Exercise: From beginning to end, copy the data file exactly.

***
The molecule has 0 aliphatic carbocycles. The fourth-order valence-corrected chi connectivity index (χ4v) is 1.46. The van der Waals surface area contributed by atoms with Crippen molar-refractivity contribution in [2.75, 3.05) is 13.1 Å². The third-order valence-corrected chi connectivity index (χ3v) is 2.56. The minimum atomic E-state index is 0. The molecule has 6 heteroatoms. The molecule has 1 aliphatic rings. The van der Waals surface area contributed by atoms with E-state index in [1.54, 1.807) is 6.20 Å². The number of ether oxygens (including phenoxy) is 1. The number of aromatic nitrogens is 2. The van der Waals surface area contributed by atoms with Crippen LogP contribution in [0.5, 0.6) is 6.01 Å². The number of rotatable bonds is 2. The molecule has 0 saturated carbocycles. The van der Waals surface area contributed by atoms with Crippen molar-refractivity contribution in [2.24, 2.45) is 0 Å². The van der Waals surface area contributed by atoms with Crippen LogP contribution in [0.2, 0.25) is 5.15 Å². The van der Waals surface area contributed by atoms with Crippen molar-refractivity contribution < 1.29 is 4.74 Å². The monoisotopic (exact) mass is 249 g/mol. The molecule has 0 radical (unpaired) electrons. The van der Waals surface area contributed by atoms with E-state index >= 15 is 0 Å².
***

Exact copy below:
The molecule has 0 aliphatic carbocycles. The fourth-order valence-corrected chi connectivity index (χ4v) is 1.46. The van der Waals surface area contributed by atoms with Crippen molar-refractivity contribution in [2.75, 3.05) is 13.1 Å². The third-order valence-corrected chi connectivity index (χ3v) is 2.56. The minimum atomic E-state index is 0. The molecule has 6 heteroatoms. The molecule has 1 aliphatic rings. The van der Waals surface area contributed by atoms with E-state index in [1.54, 1.807) is 6.20 Å². The number of ether oxygens (including phenoxy) is 1. The number of aromatic nitrogens is 2. The van der Waals surface area contributed by atoms with Crippen LogP contribution in [0.5, 0.6) is 6.01 Å². The number of rotatable bonds is 2. The molecule has 0 saturated carbocycles. The van der Waals surface area contributed by atoms with Crippen molar-refractivity contribution in [2.24, 2.45) is 0 Å². The van der Waals surface area contributed by atoms with Crippen LogP contribution in [0.2, 0.25) is 5.15 Å². The van der Waals surface area contributed by atoms with Crippen molar-refractivity contribution < 1.29 is 4.74 Å². The monoisotopic (exact) mass is 249 g/mol. The molecule has 0 radical (unpaired) electrons. The van der Waals surface area contributed by atoms with E-state index >= 15 is 0 Å².